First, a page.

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Gifted & Talented

Gifted and Talented information is available below by clicking on the selected topic:

Bright Learners and Gifted Learners

Board Policy of the Gifted and Talented Program:  Legal

Board Policy of the Gifted and Talented Program:  Local

Texas EDUCATION CODE CHAPTER 29. EDUCATIONAL PROGRAMS Subchapter D. Education Programs for Gifted and Talented Students §29.121 Definition

2018-19 Timeline

Parent Nomination Form for the Kountze ISD S.I.T.E. Program

Texas State Plan for Gifted and Talented Students – latest revision 2009

Texas Education Agency Gifted Talented Education

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There are many sites and resources that are available for parents, teachers and students that address the gifted and talented learner.  Here are a few examples:


1. Byrdseed


What is it:

Ian Byrd grew up gifted and has devoted his talents to helping people better engage gifted students. He’s both jack and master of many trades, including teaching across content areas, music, and computer science. Byrdseed is his blog/resource shop. He also runs Byrdseed.TV, which you can read more about below.

Best part:  Mr. Byrd knows what he’s talking about; 30,000 monthly viewers can’t be wrong. Byrdseed has quality content that, thanks to Mr. Byrd’s computer science background, is super easy to access. He also has some AMAZING articles on making math exciting.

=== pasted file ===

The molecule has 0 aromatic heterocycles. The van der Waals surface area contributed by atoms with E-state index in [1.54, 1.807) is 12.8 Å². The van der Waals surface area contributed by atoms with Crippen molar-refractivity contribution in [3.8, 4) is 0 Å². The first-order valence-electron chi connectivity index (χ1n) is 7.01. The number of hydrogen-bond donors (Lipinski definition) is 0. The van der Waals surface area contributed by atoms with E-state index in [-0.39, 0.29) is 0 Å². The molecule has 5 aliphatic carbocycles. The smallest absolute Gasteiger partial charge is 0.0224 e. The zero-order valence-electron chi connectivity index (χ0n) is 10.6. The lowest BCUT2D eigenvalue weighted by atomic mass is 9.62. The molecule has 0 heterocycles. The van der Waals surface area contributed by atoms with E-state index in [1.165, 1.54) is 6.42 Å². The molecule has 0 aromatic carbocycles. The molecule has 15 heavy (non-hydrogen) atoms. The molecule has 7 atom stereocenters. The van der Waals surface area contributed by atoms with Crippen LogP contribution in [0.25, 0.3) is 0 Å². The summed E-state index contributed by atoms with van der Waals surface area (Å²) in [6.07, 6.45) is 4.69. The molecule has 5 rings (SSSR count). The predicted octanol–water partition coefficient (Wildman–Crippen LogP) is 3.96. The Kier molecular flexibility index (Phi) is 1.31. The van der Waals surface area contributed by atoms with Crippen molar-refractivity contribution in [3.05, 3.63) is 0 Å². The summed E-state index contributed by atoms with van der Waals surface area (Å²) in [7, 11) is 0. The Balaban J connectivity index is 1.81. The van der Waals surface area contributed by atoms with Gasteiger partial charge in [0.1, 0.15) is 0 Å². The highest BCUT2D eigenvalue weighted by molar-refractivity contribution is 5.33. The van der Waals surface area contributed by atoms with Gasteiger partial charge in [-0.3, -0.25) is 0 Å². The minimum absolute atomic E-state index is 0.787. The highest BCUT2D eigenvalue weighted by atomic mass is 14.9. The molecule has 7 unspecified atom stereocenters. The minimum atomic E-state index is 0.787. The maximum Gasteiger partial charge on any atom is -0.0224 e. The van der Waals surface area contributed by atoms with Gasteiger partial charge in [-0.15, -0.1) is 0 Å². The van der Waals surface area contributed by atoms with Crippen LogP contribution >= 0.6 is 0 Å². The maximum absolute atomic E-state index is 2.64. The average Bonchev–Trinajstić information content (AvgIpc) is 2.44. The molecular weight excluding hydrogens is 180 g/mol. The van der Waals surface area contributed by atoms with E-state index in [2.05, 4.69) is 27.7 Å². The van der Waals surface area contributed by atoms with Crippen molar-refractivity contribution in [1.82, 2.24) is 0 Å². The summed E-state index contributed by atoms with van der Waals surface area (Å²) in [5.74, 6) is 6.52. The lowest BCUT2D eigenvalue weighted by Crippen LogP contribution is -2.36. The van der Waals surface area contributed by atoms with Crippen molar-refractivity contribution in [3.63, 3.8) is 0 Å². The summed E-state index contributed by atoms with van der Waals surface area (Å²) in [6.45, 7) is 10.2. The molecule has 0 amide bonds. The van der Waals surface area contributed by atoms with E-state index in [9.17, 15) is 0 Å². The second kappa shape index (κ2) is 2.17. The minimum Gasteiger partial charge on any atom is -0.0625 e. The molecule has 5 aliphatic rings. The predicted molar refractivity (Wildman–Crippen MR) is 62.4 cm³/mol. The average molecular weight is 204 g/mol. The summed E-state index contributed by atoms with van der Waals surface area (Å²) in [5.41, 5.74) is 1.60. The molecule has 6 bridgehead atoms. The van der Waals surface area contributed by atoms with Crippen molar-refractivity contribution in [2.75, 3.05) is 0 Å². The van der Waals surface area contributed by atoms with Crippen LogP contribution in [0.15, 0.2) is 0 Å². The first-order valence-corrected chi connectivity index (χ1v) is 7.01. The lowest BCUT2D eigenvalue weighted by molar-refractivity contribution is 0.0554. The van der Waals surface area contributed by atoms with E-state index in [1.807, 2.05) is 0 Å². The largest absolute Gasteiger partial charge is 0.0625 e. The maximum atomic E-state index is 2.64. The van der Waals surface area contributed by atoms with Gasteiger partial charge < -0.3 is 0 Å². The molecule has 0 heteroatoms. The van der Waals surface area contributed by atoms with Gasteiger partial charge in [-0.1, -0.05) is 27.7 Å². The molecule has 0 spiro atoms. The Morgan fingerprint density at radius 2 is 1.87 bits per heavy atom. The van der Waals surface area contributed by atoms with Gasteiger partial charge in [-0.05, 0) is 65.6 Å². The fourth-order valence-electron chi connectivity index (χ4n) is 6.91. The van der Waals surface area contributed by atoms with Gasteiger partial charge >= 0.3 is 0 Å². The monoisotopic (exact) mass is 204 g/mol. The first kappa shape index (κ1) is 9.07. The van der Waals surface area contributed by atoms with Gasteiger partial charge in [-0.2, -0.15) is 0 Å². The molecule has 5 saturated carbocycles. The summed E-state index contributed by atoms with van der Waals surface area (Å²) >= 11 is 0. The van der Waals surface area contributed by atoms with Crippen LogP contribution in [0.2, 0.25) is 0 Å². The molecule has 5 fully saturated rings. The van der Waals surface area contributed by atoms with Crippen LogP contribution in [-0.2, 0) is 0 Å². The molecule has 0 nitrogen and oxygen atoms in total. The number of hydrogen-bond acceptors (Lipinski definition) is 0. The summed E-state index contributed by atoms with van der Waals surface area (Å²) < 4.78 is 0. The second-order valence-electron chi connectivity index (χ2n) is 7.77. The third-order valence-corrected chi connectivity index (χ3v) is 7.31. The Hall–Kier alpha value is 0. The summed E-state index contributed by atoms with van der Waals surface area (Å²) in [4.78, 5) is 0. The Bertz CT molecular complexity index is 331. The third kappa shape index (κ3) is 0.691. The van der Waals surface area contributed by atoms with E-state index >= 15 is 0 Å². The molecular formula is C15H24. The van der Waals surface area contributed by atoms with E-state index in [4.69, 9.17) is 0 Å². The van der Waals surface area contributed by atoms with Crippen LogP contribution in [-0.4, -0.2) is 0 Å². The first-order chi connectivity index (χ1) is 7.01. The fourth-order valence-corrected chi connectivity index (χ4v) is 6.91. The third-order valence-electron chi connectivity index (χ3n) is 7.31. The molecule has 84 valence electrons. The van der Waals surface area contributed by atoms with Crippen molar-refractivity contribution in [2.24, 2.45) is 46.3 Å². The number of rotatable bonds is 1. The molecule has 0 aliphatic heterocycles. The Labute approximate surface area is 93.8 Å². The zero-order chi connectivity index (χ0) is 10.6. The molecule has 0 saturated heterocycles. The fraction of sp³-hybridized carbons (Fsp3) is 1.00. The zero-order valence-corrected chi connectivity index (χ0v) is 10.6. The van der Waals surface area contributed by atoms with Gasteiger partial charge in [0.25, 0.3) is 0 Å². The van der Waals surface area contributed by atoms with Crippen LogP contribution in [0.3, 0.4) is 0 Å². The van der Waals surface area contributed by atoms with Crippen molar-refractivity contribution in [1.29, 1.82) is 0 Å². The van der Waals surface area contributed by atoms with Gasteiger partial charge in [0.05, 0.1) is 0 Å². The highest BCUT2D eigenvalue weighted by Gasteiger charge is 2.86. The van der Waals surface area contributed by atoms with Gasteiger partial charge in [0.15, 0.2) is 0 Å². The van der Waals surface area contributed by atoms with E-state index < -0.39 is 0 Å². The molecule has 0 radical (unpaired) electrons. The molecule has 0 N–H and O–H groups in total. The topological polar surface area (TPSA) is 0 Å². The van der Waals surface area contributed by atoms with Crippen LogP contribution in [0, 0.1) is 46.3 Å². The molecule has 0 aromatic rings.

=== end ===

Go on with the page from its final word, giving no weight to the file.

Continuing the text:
Cost:  The bulk of the content is free, but he has a shop with printables, books, videos, Powerpoints, etc., for purchase.


Focus:  Enriching educators, understanding G/T students’ unique social and emotional needs.


“In my childhood, I could not know enough about dinosaurs. I devoured my dinosaur encyclopedia. I taped all dinosaur shows I could find. I debated with other 6-year-olds over incorrect classifications (no, Dimetrodon was not a dinosaur, Neil). I read every dinosaur book at the library. Only recently have I learned about Dabrowski’s five overexcitabilities. My dinosaur obsession would definitely qualify as an ‘intellectual overexcitability.’” Excerpt from “Dino Obsession: Intellectual Overexcitability in Action


2. Byrdseed.TV

Byrdseed . TV

What is it?

Also Ian Byrd, Byrdseed.TV contains “hours of streaming video for parents, teachers, and students. Find differentiated lessons, challenging projects, and information about the unique social and emotional needs of gifted learners, all presented in quick, practical videos.” The videos are from various professionals in G/T education.

Best part:  You’ll find the same accessibility that Byrdseed is known for, but the key perk here is that your students can access the videos you want to use and benefit directly from the experts.

Cost:  You can watch a few sample videos and get a minute or so preview of each video for free, but there are two types of membership you can purchase for access to full videos. For $5.99 a month (or $59 a year), you get unlimited streaming, new videos every Friday, and student streaming of any videos you choose. For $7.99 a month (or $79 a year), you can do all that and download videos and Powerpoints.

Focus:  All things gifted. Video topics range from math to homeschooling to Shakespeare summaries.


Check out this sample video on teaching Fancier Figurative Language


3. Hoagie’s Gifted Education Page

Hoagie’s Gifted Education logo

What is it?

A springboard for parents and educators to learn more about giftedness and find links to books, tools, and other resources. There is so much info to be found here; but the interface is busy and takes some intention to really navigate.